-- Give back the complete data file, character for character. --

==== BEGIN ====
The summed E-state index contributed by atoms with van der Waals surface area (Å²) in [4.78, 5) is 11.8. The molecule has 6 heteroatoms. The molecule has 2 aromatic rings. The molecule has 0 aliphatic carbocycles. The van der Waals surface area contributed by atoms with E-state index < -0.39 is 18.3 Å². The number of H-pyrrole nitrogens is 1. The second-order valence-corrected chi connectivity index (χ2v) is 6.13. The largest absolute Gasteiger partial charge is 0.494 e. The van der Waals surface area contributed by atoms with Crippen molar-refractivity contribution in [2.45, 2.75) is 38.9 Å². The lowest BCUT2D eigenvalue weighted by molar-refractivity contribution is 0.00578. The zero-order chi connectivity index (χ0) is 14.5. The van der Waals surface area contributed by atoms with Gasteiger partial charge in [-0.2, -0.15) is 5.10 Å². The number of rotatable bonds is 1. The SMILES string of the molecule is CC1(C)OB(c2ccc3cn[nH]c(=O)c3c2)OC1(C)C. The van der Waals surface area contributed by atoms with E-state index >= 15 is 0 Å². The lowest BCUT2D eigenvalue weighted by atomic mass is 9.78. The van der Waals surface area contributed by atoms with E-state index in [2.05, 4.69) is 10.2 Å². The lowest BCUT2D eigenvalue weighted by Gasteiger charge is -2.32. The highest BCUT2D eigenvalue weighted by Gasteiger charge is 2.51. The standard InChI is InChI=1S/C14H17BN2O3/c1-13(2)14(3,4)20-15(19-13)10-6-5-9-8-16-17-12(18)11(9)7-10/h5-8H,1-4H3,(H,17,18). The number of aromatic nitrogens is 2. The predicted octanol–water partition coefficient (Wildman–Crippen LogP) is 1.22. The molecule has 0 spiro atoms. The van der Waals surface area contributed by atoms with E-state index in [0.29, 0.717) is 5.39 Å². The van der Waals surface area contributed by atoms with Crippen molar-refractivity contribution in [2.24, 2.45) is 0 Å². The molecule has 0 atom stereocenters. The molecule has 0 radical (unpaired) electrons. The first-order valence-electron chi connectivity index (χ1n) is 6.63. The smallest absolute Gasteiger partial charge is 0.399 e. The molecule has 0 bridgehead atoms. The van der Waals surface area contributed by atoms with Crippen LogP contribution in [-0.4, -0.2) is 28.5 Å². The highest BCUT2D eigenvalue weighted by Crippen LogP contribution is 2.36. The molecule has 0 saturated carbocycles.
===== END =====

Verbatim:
The summed E-state index contributed by atoms with van der Waals surface area (Å²) in [4.78, 5) is 11.8. The molecule has 6 heteroatoms. The molecule has 2 aromatic rings. The molecule has 0 aliphatic carbocycles. The van der Waals surface area contributed by atoms with E-state index < -0.39 is 18.3 Å². The number of H-pyrrole nitrogens is 1. The second-order valence-corrected chi connectivity index (χ2v) is 6.13. The largest absolute Gasteiger partial charge is 0.494 e. The van der Waals surface area contributed by atoms with Crippen molar-refractivity contribution in [2.45, 2.75) is 38.9 Å². The lowest BCUT2D eigenvalue weighted by molar-refractivity contribution is 0.00578. The zero-order chi connectivity index (χ0) is 14.5. The van der Waals surface area contributed by atoms with Gasteiger partial charge in [-0.2, -0.15) is 5.10 Å². The number of rotatable bonds is 1. The SMILES string of the molecule is CC1(C)OB(c2ccc3cn[nH]c(=O)c3c2)OC1(C)C. The van der Waals surface area contributed by atoms with E-state index >= 15 is 0 Å². The lowest BCUT2D eigenvalue weighted by atomic mass is 9.78. The van der Waals surface area contributed by atoms with E-state index in [2.05, 4.69) is 10.2 Å². The lowest BCUT2D eigenvalue weighted by Gasteiger charge is -2.32. The highest BCUT2D eigenvalue weighted by Gasteiger charge is 2.51. The standard InChI is InChI=1S/C14H17BN2O3/c1-13(2)14(3,4)20-15(19-13)10-6-5-9-8-16-17-12(18)11(9)7-10/h5-8H,1-4H3,(H,17,18). The number of aromatic nitrogens is 2. The predicted octanol–water partition coefficient (Wildman–Crippen LogP) is 1.22. The molecule has 0 spiro atoms. The van der Waals surface area contributed by atoms with E-state index in [0.29, 0.717) is 5.39 Å². The van der Waals surface area contributed by atoms with Crippen molar-refractivity contribution in [2.24, 2.45) is 0 Å². The molecule has 0 atom stereocenters. The molecule has 0 radical (unpaired) electrons. The first-order valence-electron chi connectivity index (χ1n) is 6.63. The smallest absolute Gasteiger partial charge is 0.399 e. The molecule has 0 bridgehead atoms. The van der Waals surface area contributed by atoms with Crippen LogP contribution in [-0.4, -0.2) is 28.5 Å². The highest BCUT2D eigenvalue weighted by Crippen LogP contribution is 2.36. The molecule has 0 saturated carbocycles.